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            Physical activity in patients with COPD.

            The present study aimed to measure physical activity in patients with chronic obstructive pulmonary disease (COPD) to: 1) identify the disease stage at which physical activity becomes limited; 2) investigate the relationship of clinical characteristics with physical activity; 3) evaluate the predictive power of clinical characteristics identifying very inactive patients; and 4) analyse the reliability of physical activity measurements. In total, 163 patients with COPD (Global Initiative for Chronic Obstructive Lung Disease (GOLD) stage I-IV; BODE (body mass index, airway obstruction, dyspnoea, exercise capacity) index score 0-10) and 29 patients with chronic bronchitis (normal spirometry; former GOLD stage 0) wore activity monitors that recorded steps per day, minutes of at least moderate activity, and physical activity levels for 5 days (3 weekdays plus Saturday and Sunday). Compared with patients with chronic bronchitis, steps per day, minutes of at least moderate activity and physical activity levels were reduced from GOLD stage II/BODE score 1, GOLD stage III/BODE score 3/4 and from GOLD stage III/BODE score 1, respectively. Reliability of physical activity measurements improved with the number of measured days and with higher GOLD stages. Moderate relationships were observed between clinical characteristics and physical activity. GOLD stages III and IV best predicted very inactive patients. Physical activity is reduced in patients with chronic obstructive pulmonary disease from Global Initiative for Chronic Obstructive Lung Disease stage II/ body mass index, airway obstruction, dyspnoea, exercise capacity score 1. Clinical characteristics of patients with chronic obstructive pulmonary disease only incompletely reflect their physical activity.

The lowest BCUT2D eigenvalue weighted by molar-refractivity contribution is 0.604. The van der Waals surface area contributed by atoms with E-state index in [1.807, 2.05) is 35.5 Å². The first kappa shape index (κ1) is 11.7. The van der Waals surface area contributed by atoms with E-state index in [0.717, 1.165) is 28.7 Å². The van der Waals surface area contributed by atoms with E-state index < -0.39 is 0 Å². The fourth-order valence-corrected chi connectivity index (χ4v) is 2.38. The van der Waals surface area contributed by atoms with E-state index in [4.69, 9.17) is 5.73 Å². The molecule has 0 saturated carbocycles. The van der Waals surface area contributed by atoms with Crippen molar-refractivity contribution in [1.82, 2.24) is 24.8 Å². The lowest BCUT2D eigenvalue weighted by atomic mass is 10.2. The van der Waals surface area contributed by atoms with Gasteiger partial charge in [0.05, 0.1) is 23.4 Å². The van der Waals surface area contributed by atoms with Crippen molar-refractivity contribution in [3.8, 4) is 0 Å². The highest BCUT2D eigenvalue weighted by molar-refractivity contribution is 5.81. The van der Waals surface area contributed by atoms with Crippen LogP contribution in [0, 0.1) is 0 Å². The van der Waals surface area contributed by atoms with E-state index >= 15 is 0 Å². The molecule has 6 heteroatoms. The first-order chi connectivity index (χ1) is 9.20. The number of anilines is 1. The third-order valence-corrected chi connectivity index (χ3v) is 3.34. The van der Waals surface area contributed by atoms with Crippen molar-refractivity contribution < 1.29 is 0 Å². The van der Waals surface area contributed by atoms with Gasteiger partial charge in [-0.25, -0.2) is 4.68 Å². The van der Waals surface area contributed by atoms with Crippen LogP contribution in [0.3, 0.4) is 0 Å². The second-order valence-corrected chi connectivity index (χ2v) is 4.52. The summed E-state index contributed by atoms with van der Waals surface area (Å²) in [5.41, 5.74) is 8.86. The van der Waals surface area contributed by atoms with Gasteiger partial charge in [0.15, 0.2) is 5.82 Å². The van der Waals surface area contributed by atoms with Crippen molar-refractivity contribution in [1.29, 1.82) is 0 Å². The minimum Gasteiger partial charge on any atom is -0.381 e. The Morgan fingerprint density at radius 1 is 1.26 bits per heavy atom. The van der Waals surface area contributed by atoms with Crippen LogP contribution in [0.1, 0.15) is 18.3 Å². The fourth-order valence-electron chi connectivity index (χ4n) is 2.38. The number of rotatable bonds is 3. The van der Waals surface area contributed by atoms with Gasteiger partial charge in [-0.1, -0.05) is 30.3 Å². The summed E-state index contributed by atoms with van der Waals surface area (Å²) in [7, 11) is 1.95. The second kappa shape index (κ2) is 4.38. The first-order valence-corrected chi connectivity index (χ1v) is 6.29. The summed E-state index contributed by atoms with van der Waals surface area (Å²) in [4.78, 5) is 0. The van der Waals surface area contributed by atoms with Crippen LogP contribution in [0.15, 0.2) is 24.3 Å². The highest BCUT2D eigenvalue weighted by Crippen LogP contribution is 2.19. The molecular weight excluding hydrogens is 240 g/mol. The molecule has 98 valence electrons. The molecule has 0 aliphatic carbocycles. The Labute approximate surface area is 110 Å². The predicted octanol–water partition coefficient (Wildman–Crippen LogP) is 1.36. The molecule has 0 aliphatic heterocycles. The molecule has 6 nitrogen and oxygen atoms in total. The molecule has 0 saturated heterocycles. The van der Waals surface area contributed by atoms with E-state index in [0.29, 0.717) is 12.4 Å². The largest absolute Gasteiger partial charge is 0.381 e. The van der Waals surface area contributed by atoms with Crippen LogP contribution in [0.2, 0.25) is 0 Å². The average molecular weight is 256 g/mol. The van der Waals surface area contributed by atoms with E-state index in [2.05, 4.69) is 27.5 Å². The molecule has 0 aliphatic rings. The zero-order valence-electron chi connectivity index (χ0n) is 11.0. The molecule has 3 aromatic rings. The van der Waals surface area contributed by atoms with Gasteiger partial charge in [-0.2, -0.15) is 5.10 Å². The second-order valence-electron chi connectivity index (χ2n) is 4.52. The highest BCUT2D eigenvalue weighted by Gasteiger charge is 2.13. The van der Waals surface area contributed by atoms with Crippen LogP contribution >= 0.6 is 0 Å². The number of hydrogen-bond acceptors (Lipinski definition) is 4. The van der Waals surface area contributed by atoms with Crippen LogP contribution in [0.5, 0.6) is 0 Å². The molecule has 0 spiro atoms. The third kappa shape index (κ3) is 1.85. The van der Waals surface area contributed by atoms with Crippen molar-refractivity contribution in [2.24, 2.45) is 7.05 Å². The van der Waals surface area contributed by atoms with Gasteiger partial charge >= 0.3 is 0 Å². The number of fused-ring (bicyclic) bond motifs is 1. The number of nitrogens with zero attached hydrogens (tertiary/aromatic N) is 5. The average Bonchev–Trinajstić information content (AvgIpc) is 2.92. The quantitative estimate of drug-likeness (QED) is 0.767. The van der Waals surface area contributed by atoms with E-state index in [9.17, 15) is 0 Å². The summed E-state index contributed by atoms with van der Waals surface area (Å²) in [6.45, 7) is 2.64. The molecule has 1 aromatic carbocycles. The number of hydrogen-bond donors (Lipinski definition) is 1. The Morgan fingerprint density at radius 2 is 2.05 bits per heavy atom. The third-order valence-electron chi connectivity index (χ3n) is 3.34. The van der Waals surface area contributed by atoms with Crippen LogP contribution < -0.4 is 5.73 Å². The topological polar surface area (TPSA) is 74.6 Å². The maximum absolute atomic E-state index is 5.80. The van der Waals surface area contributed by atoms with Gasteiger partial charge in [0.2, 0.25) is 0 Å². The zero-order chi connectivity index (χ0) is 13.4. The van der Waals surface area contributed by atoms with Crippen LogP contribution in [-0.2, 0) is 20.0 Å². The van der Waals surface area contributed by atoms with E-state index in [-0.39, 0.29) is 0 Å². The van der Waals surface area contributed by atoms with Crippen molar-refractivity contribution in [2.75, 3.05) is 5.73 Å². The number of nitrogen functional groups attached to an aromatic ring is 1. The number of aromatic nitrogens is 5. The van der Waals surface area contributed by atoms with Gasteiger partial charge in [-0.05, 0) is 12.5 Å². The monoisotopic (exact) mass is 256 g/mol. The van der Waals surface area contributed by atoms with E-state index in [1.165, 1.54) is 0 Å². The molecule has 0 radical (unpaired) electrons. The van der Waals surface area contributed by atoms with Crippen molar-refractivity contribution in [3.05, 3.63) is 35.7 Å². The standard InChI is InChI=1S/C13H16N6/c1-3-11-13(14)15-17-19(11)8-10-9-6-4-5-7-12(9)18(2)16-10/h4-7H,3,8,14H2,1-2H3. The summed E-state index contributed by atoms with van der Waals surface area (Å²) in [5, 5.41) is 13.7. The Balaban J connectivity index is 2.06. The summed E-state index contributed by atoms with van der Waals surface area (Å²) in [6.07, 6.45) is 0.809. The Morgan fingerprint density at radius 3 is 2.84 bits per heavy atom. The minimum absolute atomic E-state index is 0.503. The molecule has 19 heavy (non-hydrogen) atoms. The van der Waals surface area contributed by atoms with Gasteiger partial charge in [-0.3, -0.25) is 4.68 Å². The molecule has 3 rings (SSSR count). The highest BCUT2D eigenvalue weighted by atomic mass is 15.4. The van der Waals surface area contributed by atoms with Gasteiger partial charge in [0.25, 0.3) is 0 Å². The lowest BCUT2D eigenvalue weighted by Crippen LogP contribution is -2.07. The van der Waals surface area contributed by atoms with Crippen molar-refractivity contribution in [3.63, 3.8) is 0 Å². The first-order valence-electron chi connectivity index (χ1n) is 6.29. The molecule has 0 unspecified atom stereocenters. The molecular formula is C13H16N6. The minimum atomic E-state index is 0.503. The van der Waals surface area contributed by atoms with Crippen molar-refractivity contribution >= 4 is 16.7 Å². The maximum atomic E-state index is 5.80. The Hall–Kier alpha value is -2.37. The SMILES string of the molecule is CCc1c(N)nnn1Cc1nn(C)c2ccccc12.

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              Physical inactivity in patients with COPD, a controlled multi-center pilot-study.

              Physical activity (PA) has been reported to be reduced in severe chronic obstructive pulmonary disease (COPD). Studies in moderate COPD are currently scarce. The aim of the present study was to investigate physical activity in daily life in patients with COPD (n=70) and controls (n=30). A multi-center controlled study was conducted. PA was assessed using a multisensor armband device (SenseWear, BodyMedia, Pittsburgh, PA) and is reported as the average number of steps per day, and the time spent in mild and moderate physical activity. Patients suffered from mild (n=9), moderate (n=28), severe (n=23) and very severe (n=10) COPD. The time spent in activities with mild (80 + or - 69 min vs 160 + or - 89 min, p<0.0001) and moderate intensity (24 + or - 29 min vs 65 + or - 70 min; p<0.0036) was reduced in patients compared to controls. The number of steps reached 87 + or - 34%, 71 + or - 32%, 49 + or - 34% and 29 + or - 20% of control values in GOLD-stages I to IV respectively. The time spent in activities at moderate intensity was 53 + or - 47%, 41 + or - 45%, 31 + or - 47% and 22 + or - 34% of the values obtained in controls respectively with increasing GOLD-stage. These differences reached statistical significance as of GOLD stage II (p<0.05). No differences were observed among centers. Physical activity is reduced early in the disease progression (as of GOLD-stage II). Reductions in physical activities at moderate intensity seem to precede the reduction in the amount of physical activities at lower intensity. Copyright 2010 Elsevier Ltd. All rights reserved.